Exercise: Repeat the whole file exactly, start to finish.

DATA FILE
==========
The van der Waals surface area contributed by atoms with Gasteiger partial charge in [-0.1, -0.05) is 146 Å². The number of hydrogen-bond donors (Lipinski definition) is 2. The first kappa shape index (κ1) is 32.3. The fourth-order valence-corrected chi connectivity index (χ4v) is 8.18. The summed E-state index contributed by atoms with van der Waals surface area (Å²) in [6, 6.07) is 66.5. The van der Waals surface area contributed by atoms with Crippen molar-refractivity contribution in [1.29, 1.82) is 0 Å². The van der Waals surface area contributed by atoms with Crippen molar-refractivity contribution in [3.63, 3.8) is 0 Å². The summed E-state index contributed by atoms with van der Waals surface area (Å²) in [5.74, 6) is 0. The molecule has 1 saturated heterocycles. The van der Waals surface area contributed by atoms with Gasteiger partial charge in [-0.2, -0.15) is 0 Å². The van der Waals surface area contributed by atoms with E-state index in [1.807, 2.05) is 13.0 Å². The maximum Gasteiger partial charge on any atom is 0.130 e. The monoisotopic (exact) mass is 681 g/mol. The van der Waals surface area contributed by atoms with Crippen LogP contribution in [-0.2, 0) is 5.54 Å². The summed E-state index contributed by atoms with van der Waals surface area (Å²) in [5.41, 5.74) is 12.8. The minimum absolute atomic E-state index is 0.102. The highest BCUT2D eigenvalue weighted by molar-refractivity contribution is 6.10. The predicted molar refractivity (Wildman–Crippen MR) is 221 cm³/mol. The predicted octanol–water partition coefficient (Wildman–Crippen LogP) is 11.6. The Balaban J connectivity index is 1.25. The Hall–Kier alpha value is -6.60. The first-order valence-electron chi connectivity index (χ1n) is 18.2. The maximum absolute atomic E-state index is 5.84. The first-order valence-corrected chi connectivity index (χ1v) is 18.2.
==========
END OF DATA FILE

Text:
The van der Waals surface area contributed by atoms with Gasteiger partial charge in [-0.1, -0.05) is 146 Å². The number of hydrogen-bond donors (Lipinski definition) is 2. The first kappa shape index (κ1) is 32.3. The fourth-order valence-corrected chi connectivity index (χ4v) is 8.18. The summed E-state index contributed by atoms with van der Waals surface area (Å²) in [6, 6.07) is 66.5. The van der Waals surface area contributed by atoms with Crippen molar-refractivity contribution in [1.29, 1.82) is 0 Å². The van der Waals surface area contributed by atoms with Crippen molar-refractivity contribution in [3.63, 3.8) is 0 Å². The summed E-state index contributed by atoms with van der Waals surface area (Å²) in [5.74, 6) is 0. The molecule has 1 saturated heterocycles. The van der Waals surface area contributed by atoms with Gasteiger partial charge in [-0.2, -0.15) is 0 Å². The van der Waals surface area contributed by atoms with E-state index in [1.807, 2.05) is 13.0 Å². The maximum Gasteiger partial charge on any atom is 0.130 e. The monoisotopic (exact) mass is 681 g/mol. The van der Waals surface area contributed by atoms with Crippen LogP contribution in [-0.2, 0) is 5.54 Å². The summed E-state index contributed by atoms with van der Waals surface area (Å²) in [5.41, 5.74) is 12.8. The minimum absolute atomic E-state index is 0.102. The highest BCUT2D eigenvalue weighted by molar-refractivity contribution is 6.10. The predicted molar refractivity (Wildman–Crippen MR) is 221 cm³/mol. The predicted octanol–water partition coefficient (Wildman–Crippen LogP) is 11.6. The Balaban J connectivity index is 1.25. The Hall–Kier alpha value is -6.60. The first-order valence-electron chi connectivity index (χ1n) is 18.2. The maximum absolute atomic E-state index is 5.84. The first-order valence-corrected chi connectivity index (χ1v) is 18.2.